[Federal Register: January 31, 2008 (Volume 73, Number 21)]
[Page 5867-5868]
From the Federal Register Online via GPO Access [wais.access.gpo.gov]



Fish and Wildlife Service

Final Comprehensive Conservation Plan and Environmental 
Assessment for Bear Butte National Wildlife Refuge, South Dakota

AGENCY: Fish and Wildlife Service, Interior.

ACTION: Notice of availability.


SUMMARY: We, the U.S. Fish and Wildlife Service (Service) announce the 
availability of our Final Comprehensive Conservation Plan (Plan), 
Environmental Assessment (EA) and Finding of No Significant Impact 
(FONSI) for Bear Butte National Wildlife Refuge (Refuge). This Final 
Plan describes how the Service intends to manage the Refuge for the 
next 15 years.

ADDRESSES: A copy of the Plan may be obtained by writing to U.S. Fish 
and Wildlife Service, Division of Refuge Planning, P.O. Box 25486, 
Denver Federal Center, Denver, Colorado 80225; or by download from 

FOR FURTHER INFORMATION CONTACT: Michael Spratt, at (303) 236-4366, 
(303) 236-4792 (fax), or e-mail Michael_Spratt@fws.gov.

SUPPLEMENTARY INFORMATION: This Refuge was established as a Limited-
interest Refuge in the late 1930s with the acquisition of easements 
from private landowners, the State of South Dakota (State) and the War 
Department (now transferred to the Bureau of Land Management at Fort 
Meade), to maintain an area for ``migratory bird, wildlife 
conservation, and other purposes.'' The Refuge is 374.20 acres and has 
no fee title. The easement obtained from the State only applies to 
lands below the ordinary high-water mark of the lake. A Cooperative 
Agreement was entered into with the State on July 12, 1967, to 
administer, operate, and maintain the Refuge pursuant to the rights and 
interest in real property acquired by the United States, and more 
particularly described in the easement agreements.
    The draft Plan and EA was made available for public review and 
comment following the announcement in the Federal Register on February 
8, 2007 (72 FR 5990). The draft Plan and EA identified and evaluated 
two alternatives for managing the Refuge for the next 15 years. Under 
the No Action Alternative (Current Management), the Service would 
continue to manage the Refuge within the parameters of the Cooperative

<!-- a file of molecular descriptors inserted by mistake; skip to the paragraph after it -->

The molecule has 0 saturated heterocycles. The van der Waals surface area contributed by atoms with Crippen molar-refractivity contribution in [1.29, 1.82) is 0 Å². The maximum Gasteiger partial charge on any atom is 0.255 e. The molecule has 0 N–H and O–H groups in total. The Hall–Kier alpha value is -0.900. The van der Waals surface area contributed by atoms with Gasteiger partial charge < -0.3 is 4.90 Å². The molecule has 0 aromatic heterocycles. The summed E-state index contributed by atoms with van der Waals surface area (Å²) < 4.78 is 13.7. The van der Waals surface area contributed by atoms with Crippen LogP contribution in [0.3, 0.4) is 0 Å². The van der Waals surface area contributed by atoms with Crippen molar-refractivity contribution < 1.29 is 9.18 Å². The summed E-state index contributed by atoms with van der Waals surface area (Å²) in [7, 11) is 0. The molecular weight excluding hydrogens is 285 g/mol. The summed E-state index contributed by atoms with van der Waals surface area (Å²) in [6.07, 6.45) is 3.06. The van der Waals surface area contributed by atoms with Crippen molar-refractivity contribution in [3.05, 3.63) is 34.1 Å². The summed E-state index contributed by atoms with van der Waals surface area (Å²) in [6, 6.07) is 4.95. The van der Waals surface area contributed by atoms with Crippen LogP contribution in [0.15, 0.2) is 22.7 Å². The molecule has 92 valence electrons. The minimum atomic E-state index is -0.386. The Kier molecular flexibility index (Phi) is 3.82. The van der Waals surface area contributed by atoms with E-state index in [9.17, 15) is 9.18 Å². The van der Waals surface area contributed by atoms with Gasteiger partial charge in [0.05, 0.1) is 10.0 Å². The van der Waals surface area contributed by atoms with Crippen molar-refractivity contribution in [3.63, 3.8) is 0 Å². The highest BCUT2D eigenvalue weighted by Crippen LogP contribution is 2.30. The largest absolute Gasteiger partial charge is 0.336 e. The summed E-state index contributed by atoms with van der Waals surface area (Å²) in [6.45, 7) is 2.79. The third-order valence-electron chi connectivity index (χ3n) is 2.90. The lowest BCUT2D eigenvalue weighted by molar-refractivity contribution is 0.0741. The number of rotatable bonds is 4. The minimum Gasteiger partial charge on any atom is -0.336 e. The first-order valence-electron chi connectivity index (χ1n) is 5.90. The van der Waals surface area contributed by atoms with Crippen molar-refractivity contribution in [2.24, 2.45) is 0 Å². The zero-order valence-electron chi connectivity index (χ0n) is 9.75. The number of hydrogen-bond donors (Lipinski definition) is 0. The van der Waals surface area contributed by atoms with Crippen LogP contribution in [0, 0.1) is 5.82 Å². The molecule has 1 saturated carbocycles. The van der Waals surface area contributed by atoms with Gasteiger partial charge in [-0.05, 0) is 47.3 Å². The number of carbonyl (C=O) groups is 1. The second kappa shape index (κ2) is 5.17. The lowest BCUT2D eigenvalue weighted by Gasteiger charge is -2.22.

Agreement with South Dakota Game, Fish and Parks. Existing habitat 
within the easement and all

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public programs would continue to be administered and maintained by the 
State. Current habitat and wildlife management practices would be 
carried out by State Game, Fish, and Parks personnel and levels of 
public use would remain the same. The facilities and activities 
(hiking, picnicking, designated camping, fishing and a horse camp) 
would remain the same.
    Alternative B, the Proposed Action (Relinquish Easement to Current 
Landowners), would take the Refuge out of the National Wildlife Refuge 
System and transfer the easements to current landowners. Under this 
Alternative, the habitat, public use, cultural resources and operations 
would be managed by the landowners (primarily the State). The Service's 
easement requirements would no longer exist. The Service would divest 
its interest in the Refuge. This would be carried out within the 15-
year life of the Plan. Once the Plan was approved, the managing station 
would work with the Division of Realty and the Division of Planning to 
prepare a proposal to divest this Refuge. The proposal would be 
submitted to the Migratory Bird Conservation Commission for concurrence 
and then submitted for Congressional approval.
    The Service evaluated whether or not to divest the Refuge. After 
careful consideration of tribal concerns and issues raised by the 
public, the Preferred Alternative was changed from Alternative B: 
Proposed Action (Relinquish Easement to Current Landowners) to 
Alternative A: No Action (Current Management). A large number of 
comments were received from tribal governments expressing concern 
regarding divesting this Limited-interest Refuge. While there was 
recognition that the Service interests are extremely limited, there was 
overwhelming support for the Service to continue its presence, 
particularly in light of the National significance of Bear Butte itself 
(not part of the Refuge). Therefore, the Refuge will continue to be 
managed according to its 1967 Cooperative Agreement with the State. 
According to Refuge Planning Policy (May 25, 2000), the Plan and EA 
should be revised when significant new information becomes available. 
This should occur every 15 years or sooner, if necessary. It is 
important to note, that if conditions change, the Service could 
reconsider actions approved in the Plan. If revisions were considered, 
full disclosure through extensive public involvement utilizing the 
requirements of the National Environmental Policy Act and other 
compliance procedures would be closely followed.
    The Service is furnishing this Notice to advise other agencies and 
the public of the availability of the final Plan and EA, to provide 
information on the desired conditions for the Refuge, and to detail how 
the Service will implement management strategies. Based on the review 
and evaluation of the information contained in the EA, the Regional 
Director has determined that implementation of the Final Plan does not 
constitute a major Federal action that would significantly affect the 
quality of the human environment within the meaning of Section 
102(2)(c) of the National Environmental Policy Act. Therefore, an 
Environmental Impact Statement will not be prepared.

    Dated: January 24, 2008.
Gary G. Mowad,
Acting Regional Director.
[FR Doc. E8-1729 Filed 1-30-08; 8:45 am]